Day care proponents have an almost blind faith in the ability of government to solve child care problems. One favorite tactic of American liberals is to point to Europe -- where they claim that excellent day care systems flourish because public will and public money have been applied. The truth, however, as I discovered when I did research in several European countries in the mid-1980s, is rather different.
To begin, most of the European systems are not really day care structures but rather parts of a much larger apparatus of family allowances and tax breaks set up to encourage births and population growth in countries rapidly growing gray. The United States doesn't have a problem with too few births, and thus is not about to copy these programs. Particularly since these European "Family Policies" are incredibly costly -- setting up a U.S. equivalent to the French system, for instance, would cost around $300 billion.
More to the point, European child care systems don't do what American promoters claim they do. In Europe, most day care is not excellent, it is mediocre -- just as day care is everywhere when practiced on a mass scale. More national effort and funding has been expended in France than anywhere else, and the average center for three-year-olds has one teacher and one half-time aide for every 22 children. Even if every teacher was unusually gifted, this would amount to mere custodialism. Three-year-olds are simply not built for herding in flocks.
Belgium has a free government-run nursery school system for children aged three and over that is very similar to France's. It also has a network, like other European countries, for providing referrals and public subsidies to day care centers that cater to younger children. A typical Belgian center will be staffed by aides with the equivalent of a vocational high school diploma, and the average worker earns about $900 a month. The major source of day care workers is unemployed persons on the government dole, who are assigned to centers by state welfare agencies. On a normal day, a third of the teachers may be absent. "You understand the difference between theory and practice," explains the director of one Brussels child care center, acknowledging that morale among the country's hired caretakers is low.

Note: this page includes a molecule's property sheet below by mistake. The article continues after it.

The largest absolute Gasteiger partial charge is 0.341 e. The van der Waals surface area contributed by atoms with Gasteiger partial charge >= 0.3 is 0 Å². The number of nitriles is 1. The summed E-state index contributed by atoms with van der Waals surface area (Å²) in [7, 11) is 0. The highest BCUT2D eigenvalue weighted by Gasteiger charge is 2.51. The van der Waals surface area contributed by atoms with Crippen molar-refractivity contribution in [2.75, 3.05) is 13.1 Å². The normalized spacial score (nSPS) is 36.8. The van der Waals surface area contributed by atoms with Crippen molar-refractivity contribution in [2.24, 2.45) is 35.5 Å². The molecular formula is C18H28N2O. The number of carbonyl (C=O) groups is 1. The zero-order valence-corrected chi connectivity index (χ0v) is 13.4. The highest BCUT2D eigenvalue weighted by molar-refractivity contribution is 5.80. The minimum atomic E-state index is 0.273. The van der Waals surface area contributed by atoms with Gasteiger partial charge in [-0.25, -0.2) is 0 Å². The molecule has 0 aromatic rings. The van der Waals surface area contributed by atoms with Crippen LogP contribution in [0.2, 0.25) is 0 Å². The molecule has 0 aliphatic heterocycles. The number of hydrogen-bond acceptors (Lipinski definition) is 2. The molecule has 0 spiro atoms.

The really striking thing about European young-child care is not the quantity or quality of publicly-funded centers, but rather the clear preference of parents to take care of their own infants and toddlers at home. In the European Union as a whole, fewer than half of all mothers with children under 10 are currently employed. In the United States, half-again as many mothers of children in that age range are absent from the home. Fully seven out of ten infants and toddlers are raised in their own home in France. Even in Sweden, where tax rules and heavy social pressures make it extremely difficult for families to survive without two incomes, four out of every ten children age six or younger are cared for by a parent at home, and another two out of ten are looked after by a relative or neighbor. And if the Swedish public had its druthers there might be even less day care. A 1988 poll showed that 83 percent of all Swedes feel children should stay at home until age three.
Even when European children do end up in non-parental care, public institutions are a distinct second choice. Of the Swedish children in subsidized day care, for instance, fully 40 percent are taken care of in family homes rather than centers. Even more popular among European parents are related caretakers. According to European Union figures, European children with employed mothers are more than twice as likely to be looked after by their grandmothers, for example, than are American children.
The common claim that Europe is carpeted with day care institutions that are consistently wonderful and highly popular is simply not true. Europeans strongly prefer parental and family care to the alternatives. Most still provide such care to their own children. And the institutional care funded by the European governments tends to be mediocre and impersonal just like institutional care everywhere else.
There is no easy way, public or private, to buy for individual children the kind of loving concern that has never been for sale.